I attached my safe_union. It's probably pretty far from optimal, because I am more a user than a developer. I was glad that my first custom aggregate function worked at all. Maybe you can give me some hints to make it better. I am not sure about the best methods to attemt to fix exceptions. In LostGIS the main approaches seem to be translating, buffering by a small value (but not buffering back with a negative value?) and force_rhr. In my function I tried snapping to different precisions. I have the impression that at least the snapping doesn't succeed to fix things very often. The main benefit for me is that exceptions are skipped. I plan to write the point coordinates and geometries of the unfixed exceptions to a (temporary) table so that I can check visually in my GIS-software where exeptions occured and if the output has significant gaps compared to the original polygons. A result with minor gaps would be a "reasonable result". But of course it is a subjective decision whether a result is still acceptable or not. As you said, it also depends on the intended use. So far using LostGIS and my functions the results are ok on that account. I often check total area before and after and decide if I can live with the result. I usually use the result for aggregating area sums by factors. So if the result is slighly wrong because there is 1% of the original area missing I can usually live with that.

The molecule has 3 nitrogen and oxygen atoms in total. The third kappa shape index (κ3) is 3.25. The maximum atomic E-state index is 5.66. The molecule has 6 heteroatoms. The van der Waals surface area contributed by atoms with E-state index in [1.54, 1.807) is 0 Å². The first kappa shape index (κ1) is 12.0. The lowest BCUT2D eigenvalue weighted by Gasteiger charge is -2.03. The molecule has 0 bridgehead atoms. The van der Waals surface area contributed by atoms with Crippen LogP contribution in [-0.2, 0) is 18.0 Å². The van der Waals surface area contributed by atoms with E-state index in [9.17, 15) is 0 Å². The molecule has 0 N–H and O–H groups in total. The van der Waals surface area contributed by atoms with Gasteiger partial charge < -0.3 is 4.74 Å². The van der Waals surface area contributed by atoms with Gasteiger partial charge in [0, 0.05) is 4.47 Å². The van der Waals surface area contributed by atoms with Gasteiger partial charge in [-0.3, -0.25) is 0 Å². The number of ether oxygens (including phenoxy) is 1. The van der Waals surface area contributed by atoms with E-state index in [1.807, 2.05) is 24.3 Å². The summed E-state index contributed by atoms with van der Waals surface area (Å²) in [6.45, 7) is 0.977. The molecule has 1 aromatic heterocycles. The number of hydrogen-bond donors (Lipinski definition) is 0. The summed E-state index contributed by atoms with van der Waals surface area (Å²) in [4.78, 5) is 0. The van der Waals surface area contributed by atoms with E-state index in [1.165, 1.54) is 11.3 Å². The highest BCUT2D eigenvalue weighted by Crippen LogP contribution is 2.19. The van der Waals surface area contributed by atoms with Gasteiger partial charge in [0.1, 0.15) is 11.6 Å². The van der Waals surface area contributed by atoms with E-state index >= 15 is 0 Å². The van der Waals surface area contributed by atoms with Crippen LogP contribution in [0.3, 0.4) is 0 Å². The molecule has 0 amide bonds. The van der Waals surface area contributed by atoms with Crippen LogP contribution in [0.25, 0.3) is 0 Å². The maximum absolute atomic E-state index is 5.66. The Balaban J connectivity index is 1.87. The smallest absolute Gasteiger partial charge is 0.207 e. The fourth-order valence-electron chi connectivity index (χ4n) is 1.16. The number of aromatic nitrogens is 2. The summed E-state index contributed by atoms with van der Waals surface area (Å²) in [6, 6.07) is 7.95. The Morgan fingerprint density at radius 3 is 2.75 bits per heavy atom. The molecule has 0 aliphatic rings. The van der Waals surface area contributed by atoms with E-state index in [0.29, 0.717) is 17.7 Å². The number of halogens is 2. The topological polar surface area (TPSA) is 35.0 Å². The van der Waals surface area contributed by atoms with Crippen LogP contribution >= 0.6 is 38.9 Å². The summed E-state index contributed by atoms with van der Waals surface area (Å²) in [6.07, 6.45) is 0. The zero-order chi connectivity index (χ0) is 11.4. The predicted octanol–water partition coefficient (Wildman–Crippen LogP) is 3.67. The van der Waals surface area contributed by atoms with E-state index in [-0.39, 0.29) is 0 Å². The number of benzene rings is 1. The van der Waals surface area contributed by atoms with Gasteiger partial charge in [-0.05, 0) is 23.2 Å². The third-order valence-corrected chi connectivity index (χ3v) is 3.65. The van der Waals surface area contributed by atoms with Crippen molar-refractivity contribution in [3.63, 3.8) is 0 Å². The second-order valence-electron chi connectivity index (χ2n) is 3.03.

Also I want to point out that I am probably not using the latest versions of PostGIS and GEOS. I should probably upgrade but my operating sytem and Postgres needs upgrade, too, and my time is limited at the moment.

select postgis_full_version()

POSTGIS="2.4.2 r16113" PGSQL="95" GEOS="3.5.1-CAPI-1.9.1 r4246" PROJ="Rel. 4.9.2, 08 September 2015" GDAL="GDAL 2.2.2, released 2017/09/15" LIBXML="2.9.3" LIBJSON="0.11.99" LIBPROTOBUF="1.2.1" RASTER

select version()

PostgreSQL 9.5.19 on x86_64-pc-linux-gnu, compiled by gcc (Ubuntu 5.4.0-6ubuntu1~16.04.10) 5.4.0 20160609, 64-bit

comment:14 Changed 15 months ago by komzpa

Hey there,

(I'm original author of LostGIS).

I didn't do ST_Safe_Union because I didn't know back then how to build it as an aggregate that wraps aggregate.

The reason the ST_Safe_* buffers geometries and not buffers them back was that there was a separate "deoverlap" build phase, and it was more convenient to get slightly overlapping geometries. Result lives at

The problem of large slivers is a real thing. I had a lot of it when was trying to union and subdivide the GADM polygons.

Here's an archive of functions before it got packaged as extension: - ST_FilterSmallRings was used to get rid of slivers.

What I've used for slivers was along the lines of ST_Safe_Repair(ST_Buffer(ST_Safe_Repair(ST_Collect(ST_Safe_Repair(geom))),0)).

A solution to the madness was - I believe Juno still uses a build with that thing enabled, but it was reverted upstream.